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Climate change made May heat in Western Canada 10 times more likely, early data suggests

Preliminary data shows elevated spring temperatures in Western Canada were made 10 times more likely due to climate change, and helped fuel a number of wildfires.
The Donnie Creek wildfire in north of Fort St. John, B.C., ignited May 12, 2023, during elevated spring temperatures, and later grew to become the second largest in the province's recorded history.

The record-breaking spring temperatures that swamped British Columbia and Alberta and set the conditions for a number of powerful wildfires were made roughly 10 times more likely because of human-caused climate change, preliminary data shows.

In B.C., mean temperature anomalies ranged from more than 1.1 to 5.1 degrees Celsius above normal in May. Several weather stations with measurements going back to the 1800s measured all-time records, including Victoria Gonzales, which began in 1875, Nanaimo (1893), Kelowna (1899) and Quesnel Airport (1893), according to the BC River Forecast Centre.

Environmental and Climate Change Canada research scientist Nathan Gillett and his colleagues have been gathering data across B.C. and Alberta to understand the footprint climate left on those May temperatures.

“Our preliminary estimate is that human-caused climate change influenced the temperatures by a factor of roughly 10,” Gillett said.

Based in Victoria, B.C., the researcher is part of a team of attribution scientists tracking climate change’s impacts on extreme events. It’s all part of a rapidly advancing field known as attribution science — one that has gained in speed and accuracy as data, modelling, and methods improve.

Gillett and his colleagues have yet to publish their findings and he warns the precise impact of climate on spring temperatures may be adjusted.

Still, he said the signal was clear and showed a “substantial impact” at the time a number of wildfires ignited and spread across the two Western Canadian provinces.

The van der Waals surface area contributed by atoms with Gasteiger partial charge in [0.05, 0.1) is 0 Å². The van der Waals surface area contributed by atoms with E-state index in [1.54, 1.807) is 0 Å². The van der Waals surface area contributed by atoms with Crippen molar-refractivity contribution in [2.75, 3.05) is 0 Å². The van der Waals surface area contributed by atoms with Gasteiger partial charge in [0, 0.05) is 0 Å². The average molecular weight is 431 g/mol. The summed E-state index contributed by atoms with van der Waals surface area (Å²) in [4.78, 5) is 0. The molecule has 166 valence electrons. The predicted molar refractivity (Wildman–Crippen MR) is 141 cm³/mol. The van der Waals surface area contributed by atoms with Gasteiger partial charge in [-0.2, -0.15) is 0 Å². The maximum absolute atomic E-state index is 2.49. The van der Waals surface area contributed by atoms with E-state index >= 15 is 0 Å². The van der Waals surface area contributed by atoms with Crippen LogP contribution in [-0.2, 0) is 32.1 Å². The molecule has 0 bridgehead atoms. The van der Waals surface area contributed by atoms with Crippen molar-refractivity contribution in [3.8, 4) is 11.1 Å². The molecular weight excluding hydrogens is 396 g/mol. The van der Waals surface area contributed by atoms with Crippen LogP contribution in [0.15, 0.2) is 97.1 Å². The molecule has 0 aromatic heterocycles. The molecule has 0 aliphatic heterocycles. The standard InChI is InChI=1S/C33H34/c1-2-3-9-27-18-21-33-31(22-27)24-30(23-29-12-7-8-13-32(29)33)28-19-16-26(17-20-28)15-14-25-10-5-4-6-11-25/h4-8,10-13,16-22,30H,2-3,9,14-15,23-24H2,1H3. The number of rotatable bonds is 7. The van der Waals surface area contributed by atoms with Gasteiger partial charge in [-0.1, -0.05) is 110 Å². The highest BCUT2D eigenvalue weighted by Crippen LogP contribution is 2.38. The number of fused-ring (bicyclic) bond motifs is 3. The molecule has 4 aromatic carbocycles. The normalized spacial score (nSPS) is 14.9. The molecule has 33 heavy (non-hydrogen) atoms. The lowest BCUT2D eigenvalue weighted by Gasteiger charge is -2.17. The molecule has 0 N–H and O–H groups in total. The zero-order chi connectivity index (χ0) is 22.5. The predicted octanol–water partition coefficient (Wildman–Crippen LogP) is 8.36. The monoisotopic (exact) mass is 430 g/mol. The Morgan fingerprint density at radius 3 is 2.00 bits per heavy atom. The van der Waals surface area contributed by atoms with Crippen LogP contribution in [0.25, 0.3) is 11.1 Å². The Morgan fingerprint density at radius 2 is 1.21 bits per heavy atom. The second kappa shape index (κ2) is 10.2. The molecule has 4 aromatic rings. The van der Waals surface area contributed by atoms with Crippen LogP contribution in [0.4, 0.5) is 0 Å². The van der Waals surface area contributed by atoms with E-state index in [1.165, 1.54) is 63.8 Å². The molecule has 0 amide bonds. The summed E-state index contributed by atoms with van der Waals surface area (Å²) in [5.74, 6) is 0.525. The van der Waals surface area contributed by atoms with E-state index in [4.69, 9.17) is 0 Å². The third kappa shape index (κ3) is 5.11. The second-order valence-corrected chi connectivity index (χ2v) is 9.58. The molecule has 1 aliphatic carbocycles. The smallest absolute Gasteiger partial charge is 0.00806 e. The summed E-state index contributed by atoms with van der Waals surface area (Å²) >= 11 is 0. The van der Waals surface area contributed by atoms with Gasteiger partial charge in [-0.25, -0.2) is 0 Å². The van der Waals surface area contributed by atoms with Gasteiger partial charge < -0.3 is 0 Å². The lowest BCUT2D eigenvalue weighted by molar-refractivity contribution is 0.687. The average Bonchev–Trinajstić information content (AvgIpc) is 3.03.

“That doesn’t surprise me,” said Karen Hodges, professor of biology who studies the impacts of fire on wildlife at the University of British Columbia’s Okanagan campus. “It's really clear that we're in anomalous terrain, that if we look back two decades, if we look back five decades, if we look back five centuries, we look back 5,000 years, what we have been experiencing in the last few years and few months, really is unusual.”

“We don't have an analogue to fall back on. Each year we're getting extremes.”

Canada’s wildfire season has already led to the scorching of nearly 4.5 million hectares of land, ranging from the country’s west coast in British Columbia to the Arctic boreal and Nova Scotia in the east.

Smoke from the fires has contaminated air across a number of east coast cities unaccustomed to the apocalyptic-like weather more common in places like Vancouver and San Francisco in recent years.

Toronto, Ottawa, Montreal and New York all faced some of the worst air quality in the world this week. The smoke from Canadian fires has even reached across the Atlantic — this week, scientists tracked plumes of fine particulate matter filling the air in Norway.

With the summer not yet under way, many experts worry this is just the beginning of a drought and fire-filled summer.

The BC River Forecast Centre has released a dire warning warning of a “high-risk” of drought conditions across almost every corner of the province.

The report said after the hottest May on record, snowpack levels — which melt and feed streams and rivers — were 136 per cent below their levels at this time last year.

Armel Castellan, a warning preparedness meteorologist at Environment Canada, said the typical June cool and rainy period has come late and with little wind or water. The spring heat has allowed fires like the Donnie Creek wildfire — which ignited May 12 — to grow to be the second largest in the province's history.

On Friday, as a wildfire threatened the evacuated townsite of Tumbler Ridge, he said midnight westerly winds could blow the fire toward Alberta and away from the community late Friday.

Next week, Castellan says B.C. could receive a multiple-day stretch of seasonal temperatures. But the odds those low-pressure systems making up the deficit in rainfall is unlikely.

“We could take on a whole bunch of rain and it wouldn’t do much,” said Castellan.

“To even get it close to normal, we’d need to see rain every day for weeks and weeks, if not months. It’s a big ask and it’s not going to come true.”

Hodges said the conditions are priming the province for what she fears is the extension of a long and grim wildfire season.

“Fire needs three things to burn: you need ignition, you need fuel, and then you need the fire weather — you know, the conditions that will allow a fire to carry once it has started,” Hodges said. “We've got lots of fuel, all that beautiful forest is burnable. And we've got the fire weather, the extreme drought that makes that fuel available to burn.

“Add a handful of ignitions, and we are looking at more big wildfires to come.”